• The Gordon Mamon Casebook, five SF murder-mystery stories (Murder On The Zenith Express, Single Handed, The Fall Guy, The Hunt For Red Leicester, and A Night To Remember) by Simon Petrie, set on a string of hotel modules ascending and descending a space elevator that connects Earth with a mega-hotel in geosynchronous orbit. A subsequent novella, Elevator Pitch, shares this setting.
  • Hammered (2004), by Elizabeth Bear, features a sex scene on a space elevator.
  • Halo: Ghosts of Onyx (2006), novel by Eric S. Nylund. Features the UNSC Centennial Orbital Elevator in Havana, Cuba.
  • Halo: Contact Harvest, It depicts the Harvest space elevator, which is used to evacuate the population and millita to orbit during the first battle of Harvest
  • The Highest Frontier, novel by Joan Slonczewski. A college student rides a space elevator constructed of self-healing cables of anthrax bacilli. The engineered bacteria can regrow the cables when severed by space debris.
  • Hothouse (1962), novel by Brian Aldiss. The space elevator in this novel is in actuality a giant banyan tree, which has grown to enormous size over many millennia.
  • I have a Mansion in the Post-Apocalyptic World, web novel by Morning Star LL. Main character, Jiang Chen, after acquiring relevant knowledge (and more or less intact parts) from parallel post-apocalyptic world, eventually builds whole two space elevators on Earth using his company, Celestial Trade.
  • Jack and the Skyhook, children's book by Damien Broderick
  • Johnny Mackintosh and the Spirit of London, novel by Keith Mansfield. Title character Johnny Mackintosh and sister Clara leave Earth for the first time in a secret space elevator.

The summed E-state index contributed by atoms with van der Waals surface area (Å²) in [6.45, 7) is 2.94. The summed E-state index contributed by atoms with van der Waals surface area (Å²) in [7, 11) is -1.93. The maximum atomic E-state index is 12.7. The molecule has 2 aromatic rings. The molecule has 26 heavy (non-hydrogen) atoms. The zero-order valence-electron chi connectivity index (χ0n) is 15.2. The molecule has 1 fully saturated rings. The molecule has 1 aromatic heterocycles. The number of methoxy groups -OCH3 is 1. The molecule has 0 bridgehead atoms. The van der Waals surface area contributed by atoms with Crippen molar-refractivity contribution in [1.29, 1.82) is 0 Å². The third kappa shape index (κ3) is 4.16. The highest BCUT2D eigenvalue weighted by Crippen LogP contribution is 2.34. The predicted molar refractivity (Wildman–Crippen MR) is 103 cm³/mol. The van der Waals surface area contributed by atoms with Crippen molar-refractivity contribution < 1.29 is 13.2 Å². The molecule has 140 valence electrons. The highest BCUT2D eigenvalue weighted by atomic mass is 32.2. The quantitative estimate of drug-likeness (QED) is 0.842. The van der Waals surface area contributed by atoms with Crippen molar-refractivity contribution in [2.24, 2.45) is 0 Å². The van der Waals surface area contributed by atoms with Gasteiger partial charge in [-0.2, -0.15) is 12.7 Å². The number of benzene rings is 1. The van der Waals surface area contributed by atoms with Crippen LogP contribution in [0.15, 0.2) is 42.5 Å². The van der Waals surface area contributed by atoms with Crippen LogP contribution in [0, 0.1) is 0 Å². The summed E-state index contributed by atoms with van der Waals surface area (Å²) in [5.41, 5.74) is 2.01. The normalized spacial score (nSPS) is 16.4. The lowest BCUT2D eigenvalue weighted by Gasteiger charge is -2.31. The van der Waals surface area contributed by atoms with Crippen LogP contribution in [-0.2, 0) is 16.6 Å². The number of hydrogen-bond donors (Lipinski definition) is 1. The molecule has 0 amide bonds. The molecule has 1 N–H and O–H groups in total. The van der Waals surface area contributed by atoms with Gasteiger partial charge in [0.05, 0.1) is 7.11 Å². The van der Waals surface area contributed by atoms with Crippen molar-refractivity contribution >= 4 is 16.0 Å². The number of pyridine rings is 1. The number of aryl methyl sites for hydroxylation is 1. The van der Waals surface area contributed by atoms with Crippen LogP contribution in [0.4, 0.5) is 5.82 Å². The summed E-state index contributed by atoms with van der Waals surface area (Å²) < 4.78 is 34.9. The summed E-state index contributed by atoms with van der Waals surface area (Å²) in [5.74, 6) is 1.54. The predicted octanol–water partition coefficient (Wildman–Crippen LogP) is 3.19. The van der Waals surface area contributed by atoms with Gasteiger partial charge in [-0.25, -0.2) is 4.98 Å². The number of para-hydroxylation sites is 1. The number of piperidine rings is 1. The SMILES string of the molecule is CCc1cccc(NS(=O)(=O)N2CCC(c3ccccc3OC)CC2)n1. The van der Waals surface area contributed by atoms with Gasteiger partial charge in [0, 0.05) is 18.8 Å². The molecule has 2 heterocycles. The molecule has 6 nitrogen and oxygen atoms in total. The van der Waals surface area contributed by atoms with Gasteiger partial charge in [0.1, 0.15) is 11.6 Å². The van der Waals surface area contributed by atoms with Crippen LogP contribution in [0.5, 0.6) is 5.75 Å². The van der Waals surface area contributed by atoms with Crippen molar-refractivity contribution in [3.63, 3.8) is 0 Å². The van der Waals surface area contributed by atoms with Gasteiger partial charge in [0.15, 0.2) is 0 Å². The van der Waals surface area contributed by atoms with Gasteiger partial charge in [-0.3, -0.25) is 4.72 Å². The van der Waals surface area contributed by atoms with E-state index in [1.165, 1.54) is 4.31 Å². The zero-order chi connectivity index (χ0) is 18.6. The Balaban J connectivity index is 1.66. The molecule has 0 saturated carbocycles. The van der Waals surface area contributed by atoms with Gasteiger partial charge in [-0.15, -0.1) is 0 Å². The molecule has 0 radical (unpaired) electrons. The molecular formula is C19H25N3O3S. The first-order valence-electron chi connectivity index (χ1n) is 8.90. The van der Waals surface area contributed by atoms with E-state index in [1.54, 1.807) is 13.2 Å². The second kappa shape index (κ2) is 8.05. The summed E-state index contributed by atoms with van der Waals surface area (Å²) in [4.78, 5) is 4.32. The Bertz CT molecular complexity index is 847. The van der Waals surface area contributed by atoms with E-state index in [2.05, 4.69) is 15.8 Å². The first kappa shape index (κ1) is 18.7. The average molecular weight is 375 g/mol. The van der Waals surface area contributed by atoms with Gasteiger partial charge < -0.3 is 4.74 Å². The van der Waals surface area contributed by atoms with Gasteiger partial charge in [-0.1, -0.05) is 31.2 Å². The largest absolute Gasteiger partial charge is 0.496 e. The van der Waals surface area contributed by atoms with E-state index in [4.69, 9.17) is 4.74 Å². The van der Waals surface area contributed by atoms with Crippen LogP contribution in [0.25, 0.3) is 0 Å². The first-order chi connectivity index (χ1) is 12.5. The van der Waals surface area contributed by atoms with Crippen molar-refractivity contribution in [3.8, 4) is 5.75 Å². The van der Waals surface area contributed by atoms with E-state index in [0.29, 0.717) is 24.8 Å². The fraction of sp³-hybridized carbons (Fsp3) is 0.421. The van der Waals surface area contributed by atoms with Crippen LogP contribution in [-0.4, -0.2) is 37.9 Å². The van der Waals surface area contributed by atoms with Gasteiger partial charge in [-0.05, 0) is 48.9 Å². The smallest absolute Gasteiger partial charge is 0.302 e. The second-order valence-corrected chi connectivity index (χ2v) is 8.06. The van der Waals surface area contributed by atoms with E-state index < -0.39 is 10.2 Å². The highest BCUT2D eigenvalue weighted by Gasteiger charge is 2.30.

• Jumping Off the Planet, novel by David Gerrold
  • The Last Theorem (2008), novel by Arthur C. Clarke and Frederik Pohl
  • Limit (2009), novel by Frank Schätzing. Used for transporting nuclear fuel between Moon and Earth.
  • The Long Mars (2014), novel by Stephen Baxter and Terry Pratchett. In the parallel martian worlds, the existence of the elevator is proven as to be a logical step for a long-gone civilization.
  • The Mars Trilogy, a series of novels (Red Mars, Green Mars, and Blue Mars) by Kim Stanley Robinson, depicts space elevators on Earth and on Mars, the cables of which are made of carbon nanotubes manufactured on asteroids and lowered into each planet's atmosphere, using the asteroid as a counterweight. Red Mars depicts what happens when a cable is cut at the asteroid anchor point.
  • Marsbound, novel by Joe Haldeman
  • Mercury (2005), novel by Ben Bova about a space elevator sabotage that gets an innocent man exiled from Earth
  • Metaplanetary and Superluminal, novels by Tony Daniel
  • The Mirrored Heavens, novel by David J. Williams
  • The Night Sessions (2008), novel by Ken MacLeod